In February 1951, part of the 61st Field Artillery Battalion would be in “Task Force Crombez”, the force that rescued the beleaguered 23rd Regimental Combat Team at Chipyong-ni. On 30 April 1951, command of the 61st Field Artillery passed from Lieutenant Colonel Knott to Lieutenant Colonel John C. Breedlove. In December 1951, the 61st Field Artillery Battalion was replaced on line by the 158th Field Artillery of the 45th Infantry Division and by January 1952 was back in Japan. During the Korean War the 61st Field Artillery fired 400,000 rounds of 105mm ammunition, suffered 21 killed in action, 17 missing in action and 145 wounded. Personnel of the Battalion earned two Distinguished Service Crosses, 26 Silver Stars, and 105 Bronze Stars for Valor, all in ground combat plus a number of other medals for meritorious service.
Camp Chitose I
In January 1952, the 61st Field Artillery Battalion went into garrison at Camp Chitose I in Japan. As soon as the camp was established, intensive training was begun. O 30 January 1953, the Battalion was alerted for return to Korea. The 61st Field Artillery Battalion found itself in Korea on 14 February 1953 in support of the 5th Cavalry Regimental Combat Team. Returning to Japan and Camp Chitose I on 18 April 1953 the Battalion would spend the remainder of its days training. On 15 October 1957 the 61st Field Artillery Battalion was inactivated and consolidated with the 43rd Field Artillery, 64th Field Artillery Battalion, and Headquarters 43rd Artillery Group to form the 43rd Artillery. The commanding officer of the 5th Cavalry Regiment, Colonel Irving Lehrfeld said of the Battalion, “The failure of the enemy to accomplish their mission and subsequent rout was, in large part, due to the fine work of the men of the 61st, from forward observers to the men that pull the lanyards”.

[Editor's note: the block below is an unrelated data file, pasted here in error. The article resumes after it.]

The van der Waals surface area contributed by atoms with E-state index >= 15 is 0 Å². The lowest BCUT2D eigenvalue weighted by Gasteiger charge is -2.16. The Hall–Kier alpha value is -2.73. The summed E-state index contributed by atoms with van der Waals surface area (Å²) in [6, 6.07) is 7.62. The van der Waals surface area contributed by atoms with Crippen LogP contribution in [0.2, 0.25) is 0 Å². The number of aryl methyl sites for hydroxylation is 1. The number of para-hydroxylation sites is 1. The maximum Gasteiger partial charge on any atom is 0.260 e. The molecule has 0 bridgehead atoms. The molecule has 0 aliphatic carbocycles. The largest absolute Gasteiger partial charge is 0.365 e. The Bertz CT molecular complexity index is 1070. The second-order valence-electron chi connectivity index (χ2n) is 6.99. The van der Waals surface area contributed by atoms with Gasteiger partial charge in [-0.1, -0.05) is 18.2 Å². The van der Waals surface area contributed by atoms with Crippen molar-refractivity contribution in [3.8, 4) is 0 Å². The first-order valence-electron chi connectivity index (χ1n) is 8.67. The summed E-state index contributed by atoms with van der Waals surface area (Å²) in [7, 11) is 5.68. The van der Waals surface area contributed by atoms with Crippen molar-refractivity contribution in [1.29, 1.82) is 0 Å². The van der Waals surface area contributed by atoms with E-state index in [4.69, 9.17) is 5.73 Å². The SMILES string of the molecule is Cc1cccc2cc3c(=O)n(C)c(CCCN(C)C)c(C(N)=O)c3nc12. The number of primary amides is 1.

Commanding Officers of the 61st Field Artillery
LTC Thomas S. Gunby – Fort Bliss, Texas
LTC Vaden Lackey – Fort Bliss, Texas
LTC Samuel K. Yarborough – Fort Bliss, Texas and World War II
LTC Robert Woodard – World War II
LTC William A. Becker – World War II and Japan
LTC Red Lawrence – Japan Occupation
LTC William R. Orr – Japan Occupation
LTC Alden O. Hatch – Japan and Korean War
LTC Joseph Knott – Korean War
LTC John C. Breedlove – Korean War and Japan
LTC Max H. Gerard – Japan